Systematic evaluation of scenario assessments supporting sustainable integrated natural resources management: Evidence from four case studies in Africa


Scenarios have become a key tool for supporting sustainability research on regional and global change. In this study we evaluate four regional scenario assessments: first, to explore a number of research challenges related to sustainability science and, second, to contribute to sustainability research in the specific case studies. The four case studies used commonly applied scenario approaches that are (i) a story and simulation approach with stakeholder participation in the Oum Zessar watershed, Tunisia, (ii) a participatory scenario exploration in the Rwenzori region, Uganda, (iii) a model-based prepolicy study in the Inner Niger Delta, Mali, and (iv) a model coupling-based scenario analysis in upper Thukela basin, South Africa. The scenario assessments are evaluated against a set of known challenges in sustainability science, with each challenge represented by two indicators, complemented by a survey carried out on the perception of the scenario assessments within the case study regions. The results show that all types of scenario assessments address many sustainability challenges, but that the more complex ones based on story and simulation and model coupling are the most comprehensive. The study highlights the need to investigate abrupt system changes as well as governmental and political factors as important sources of uncertainty. For an in-depth analysis of these issues, the use of qualitative approaches and an active engagement of local stakeholders are suggested. Studying ecological thresholds for the regional scale is recommended to support research on regional sustainability. The evaluation of the scenario processes and outcomes by local researchers indicates the most transparent scenario assessments as the most useful. Focused, straightforward, yet iterative scenario assessments can be very relevant by contributing information to selected sustainability problems.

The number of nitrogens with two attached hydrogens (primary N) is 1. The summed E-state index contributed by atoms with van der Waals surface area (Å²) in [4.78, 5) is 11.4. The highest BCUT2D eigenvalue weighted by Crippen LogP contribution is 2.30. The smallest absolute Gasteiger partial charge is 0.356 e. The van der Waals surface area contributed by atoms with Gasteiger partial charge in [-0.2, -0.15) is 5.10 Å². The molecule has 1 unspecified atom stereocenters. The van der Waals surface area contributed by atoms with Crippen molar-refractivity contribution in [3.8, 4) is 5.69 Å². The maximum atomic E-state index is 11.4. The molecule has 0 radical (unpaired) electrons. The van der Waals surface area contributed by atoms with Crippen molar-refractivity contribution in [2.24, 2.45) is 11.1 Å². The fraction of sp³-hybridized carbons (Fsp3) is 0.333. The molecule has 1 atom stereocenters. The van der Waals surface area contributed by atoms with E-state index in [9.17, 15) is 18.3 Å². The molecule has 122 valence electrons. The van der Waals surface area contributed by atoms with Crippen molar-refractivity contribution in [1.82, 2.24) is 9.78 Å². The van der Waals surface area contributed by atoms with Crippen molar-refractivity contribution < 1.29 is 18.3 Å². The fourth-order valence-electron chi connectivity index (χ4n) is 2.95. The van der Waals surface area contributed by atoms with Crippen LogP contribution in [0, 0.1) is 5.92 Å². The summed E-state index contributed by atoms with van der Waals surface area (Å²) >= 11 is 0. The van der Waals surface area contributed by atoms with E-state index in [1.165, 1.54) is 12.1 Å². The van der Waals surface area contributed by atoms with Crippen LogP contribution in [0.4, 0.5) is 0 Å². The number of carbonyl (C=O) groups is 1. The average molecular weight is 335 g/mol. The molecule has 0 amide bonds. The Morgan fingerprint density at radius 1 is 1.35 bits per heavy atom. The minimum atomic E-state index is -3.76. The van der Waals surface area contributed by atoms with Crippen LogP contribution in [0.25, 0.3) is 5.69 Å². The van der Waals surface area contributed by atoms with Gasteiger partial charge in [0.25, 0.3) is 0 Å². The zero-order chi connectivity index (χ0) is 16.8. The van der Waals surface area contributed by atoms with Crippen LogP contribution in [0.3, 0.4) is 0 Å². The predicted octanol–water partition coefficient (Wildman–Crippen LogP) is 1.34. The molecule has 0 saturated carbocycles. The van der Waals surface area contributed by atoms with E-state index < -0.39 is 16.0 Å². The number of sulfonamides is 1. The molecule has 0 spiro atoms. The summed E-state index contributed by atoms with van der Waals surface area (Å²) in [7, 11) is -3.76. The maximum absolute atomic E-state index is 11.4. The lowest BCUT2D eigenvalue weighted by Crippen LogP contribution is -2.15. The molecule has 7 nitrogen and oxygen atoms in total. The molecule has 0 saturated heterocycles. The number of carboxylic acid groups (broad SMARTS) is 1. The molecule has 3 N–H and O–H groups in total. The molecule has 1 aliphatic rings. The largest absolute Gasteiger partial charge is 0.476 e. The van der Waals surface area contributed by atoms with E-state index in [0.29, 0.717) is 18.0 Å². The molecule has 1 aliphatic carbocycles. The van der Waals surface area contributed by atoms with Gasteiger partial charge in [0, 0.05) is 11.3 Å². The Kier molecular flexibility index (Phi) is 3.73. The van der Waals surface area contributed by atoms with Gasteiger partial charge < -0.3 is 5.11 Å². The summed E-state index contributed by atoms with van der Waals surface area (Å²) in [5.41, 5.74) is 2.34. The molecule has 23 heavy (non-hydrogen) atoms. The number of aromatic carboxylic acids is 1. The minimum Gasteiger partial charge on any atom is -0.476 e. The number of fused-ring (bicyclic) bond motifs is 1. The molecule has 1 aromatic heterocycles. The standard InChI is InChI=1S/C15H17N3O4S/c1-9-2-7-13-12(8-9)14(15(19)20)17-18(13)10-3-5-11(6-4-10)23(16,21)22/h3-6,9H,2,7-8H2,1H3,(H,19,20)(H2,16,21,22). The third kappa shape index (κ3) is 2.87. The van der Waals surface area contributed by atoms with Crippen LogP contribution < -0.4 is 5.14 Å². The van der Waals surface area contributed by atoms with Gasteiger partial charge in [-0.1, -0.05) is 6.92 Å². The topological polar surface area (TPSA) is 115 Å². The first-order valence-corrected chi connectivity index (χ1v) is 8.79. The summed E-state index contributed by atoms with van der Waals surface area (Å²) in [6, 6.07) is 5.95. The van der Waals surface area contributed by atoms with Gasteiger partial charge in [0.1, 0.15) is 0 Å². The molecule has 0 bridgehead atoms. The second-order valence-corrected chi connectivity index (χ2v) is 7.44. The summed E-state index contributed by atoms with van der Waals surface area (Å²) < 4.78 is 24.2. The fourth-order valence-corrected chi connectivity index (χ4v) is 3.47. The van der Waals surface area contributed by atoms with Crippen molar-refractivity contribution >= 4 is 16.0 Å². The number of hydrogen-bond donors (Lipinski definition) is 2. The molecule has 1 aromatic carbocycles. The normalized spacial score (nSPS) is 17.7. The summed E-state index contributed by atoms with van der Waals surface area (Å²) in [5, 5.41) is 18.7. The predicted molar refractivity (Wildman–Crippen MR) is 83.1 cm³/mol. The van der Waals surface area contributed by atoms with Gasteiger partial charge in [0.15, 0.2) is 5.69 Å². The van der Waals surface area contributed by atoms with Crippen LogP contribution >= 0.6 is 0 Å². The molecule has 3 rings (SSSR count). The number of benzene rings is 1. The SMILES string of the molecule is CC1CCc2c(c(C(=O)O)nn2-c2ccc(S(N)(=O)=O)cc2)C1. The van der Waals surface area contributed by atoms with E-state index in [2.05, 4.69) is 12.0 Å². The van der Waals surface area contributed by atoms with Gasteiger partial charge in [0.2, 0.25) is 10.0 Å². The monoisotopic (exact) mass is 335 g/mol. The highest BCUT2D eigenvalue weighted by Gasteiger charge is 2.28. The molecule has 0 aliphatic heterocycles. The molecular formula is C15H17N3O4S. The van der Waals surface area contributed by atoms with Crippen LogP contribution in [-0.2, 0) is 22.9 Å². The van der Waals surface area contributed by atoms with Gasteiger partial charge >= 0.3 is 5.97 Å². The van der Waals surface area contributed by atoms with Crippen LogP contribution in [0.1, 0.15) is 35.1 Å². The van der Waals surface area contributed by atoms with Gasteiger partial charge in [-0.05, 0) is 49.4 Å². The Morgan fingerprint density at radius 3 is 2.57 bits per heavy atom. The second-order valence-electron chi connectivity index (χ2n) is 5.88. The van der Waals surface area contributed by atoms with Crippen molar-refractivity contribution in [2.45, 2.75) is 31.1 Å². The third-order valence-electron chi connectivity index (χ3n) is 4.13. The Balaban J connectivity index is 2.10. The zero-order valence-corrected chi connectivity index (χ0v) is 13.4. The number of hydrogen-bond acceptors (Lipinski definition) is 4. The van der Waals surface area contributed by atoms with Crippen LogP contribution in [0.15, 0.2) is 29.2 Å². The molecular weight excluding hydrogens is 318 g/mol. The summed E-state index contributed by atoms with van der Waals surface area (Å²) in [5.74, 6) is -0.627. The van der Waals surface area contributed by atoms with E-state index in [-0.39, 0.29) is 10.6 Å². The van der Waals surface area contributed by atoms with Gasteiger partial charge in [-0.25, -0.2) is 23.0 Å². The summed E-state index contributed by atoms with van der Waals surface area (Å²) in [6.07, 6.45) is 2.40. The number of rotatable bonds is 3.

Publication Type
Journal Article
Julia Reinhardt
Stefan Liersch
Mohamed Arbi Abdeladhim
Mori Diallo
Chris Dickens, IWMI
Samuel Fournet
Fred Fokko Hattermann
Clovis Kabaseke
Moses Muhumuza
Marloes L. Mul
Tobias Pilz
Ilona M. Otto
Ariane Walz
Ecology and Society

Related Content